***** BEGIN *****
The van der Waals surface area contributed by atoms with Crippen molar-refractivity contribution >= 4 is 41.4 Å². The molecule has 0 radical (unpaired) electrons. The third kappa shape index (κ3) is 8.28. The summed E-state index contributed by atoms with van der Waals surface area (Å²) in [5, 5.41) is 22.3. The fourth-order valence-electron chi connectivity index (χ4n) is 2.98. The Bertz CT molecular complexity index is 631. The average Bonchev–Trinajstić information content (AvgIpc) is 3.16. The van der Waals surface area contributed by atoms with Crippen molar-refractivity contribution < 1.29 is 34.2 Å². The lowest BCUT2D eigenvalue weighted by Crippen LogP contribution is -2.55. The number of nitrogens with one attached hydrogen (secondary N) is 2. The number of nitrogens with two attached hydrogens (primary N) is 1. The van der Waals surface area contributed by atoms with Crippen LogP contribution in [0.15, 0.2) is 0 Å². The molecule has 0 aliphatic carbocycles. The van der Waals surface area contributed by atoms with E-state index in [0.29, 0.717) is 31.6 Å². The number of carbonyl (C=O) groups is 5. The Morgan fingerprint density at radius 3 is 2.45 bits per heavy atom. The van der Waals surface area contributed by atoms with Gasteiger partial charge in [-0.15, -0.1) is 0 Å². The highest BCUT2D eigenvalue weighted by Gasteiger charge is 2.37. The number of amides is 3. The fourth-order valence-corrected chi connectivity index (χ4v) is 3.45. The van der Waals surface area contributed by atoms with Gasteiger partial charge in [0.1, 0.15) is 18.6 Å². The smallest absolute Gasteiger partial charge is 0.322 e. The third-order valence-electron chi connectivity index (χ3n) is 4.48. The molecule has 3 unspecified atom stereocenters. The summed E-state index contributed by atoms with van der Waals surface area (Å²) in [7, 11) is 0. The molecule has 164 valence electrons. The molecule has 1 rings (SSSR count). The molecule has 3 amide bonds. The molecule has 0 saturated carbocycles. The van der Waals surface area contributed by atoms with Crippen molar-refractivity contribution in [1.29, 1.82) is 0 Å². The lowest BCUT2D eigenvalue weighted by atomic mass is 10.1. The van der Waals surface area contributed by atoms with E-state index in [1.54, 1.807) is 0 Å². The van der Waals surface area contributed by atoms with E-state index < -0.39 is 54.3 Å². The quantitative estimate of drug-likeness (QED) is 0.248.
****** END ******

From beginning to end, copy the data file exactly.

The van der Waals surface area contributed by atoms with Crippen molar-refractivity contribution >= 4 is 41.4 Å². The molecule has 0 radical (unpaired) electrons. The third kappa shape index (κ3) is 8.28. The summed E-state index contributed by atoms with van der Waals surface area (Å²) in [5, 5.41) is 22.3. The fourth-order valence-electron chi connectivity index (χ4n) is 2.98. The Bertz CT molecular complexity index is 631. The average Bonchev–Trinajstić information content (AvgIpc) is 3.16. The van der Waals surface area contributed by atoms with Crippen molar-refractivity contribution < 1.29 is 34.2 Å². The lowest BCUT2D eigenvalue weighted by Crippen LogP contribution is -2.55. The number of nitrogens with one attached hydrogen (secondary N) is 2. The number of nitrogens with two attached hydrogens (primary N) is 1. The van der Waals surface area contributed by atoms with Crippen LogP contribution in [0.15, 0.2) is 0 Å². The molecule has 0 aliphatic carbocycles. The van der Waals surface area contributed by atoms with E-state index in [0.29, 0.717) is 31.6 Å². The number of carbonyl (C=O) groups is 5. The Morgan fingerprint density at radius 3 is 2.45 bits per heavy atom. The van der Waals surface area contributed by atoms with Gasteiger partial charge in [-0.15, -0.1) is 0 Å². The highest BCUT2D eigenvalue weighted by Gasteiger charge is 2.37. The number of amides is 3. The fourth-order valence-corrected chi connectivity index (χ4v) is 3.45. The van der Waals surface area contributed by atoms with Gasteiger partial charge in [0.1, 0.15) is 18.6 Å². The smallest absolute Gasteiger partial charge is 0.322 e. The third-order valence-electron chi connectivity index (χ3n) is 4.48. The molecule has 3 unspecified atom stereocenters. The summed E-state index contributed by atoms with van der Waals surface area (Å²) in [7, 11) is 0. The molecule has 164 valence electrons. The molecule has 1 rings (SSSR count). The molecule has 3 amide bonds. The molecule has 0 saturated carbocycles. The van der Waals surface area contributed by atoms with Crippen molar-refractivity contribution in [1.29, 1.82) is 0 Å². The lowest BCUT2D eigenvalue weighted by atomic mass is 10.1. The van der Waals surface area contributed by atoms with E-state index in [1.54, 1.807) is 0 Å². The van der Waals surface area contributed by atoms with E-state index < -0.39 is 54.3 Å². The quantitative estimate of drug-likeness (QED) is 0.248.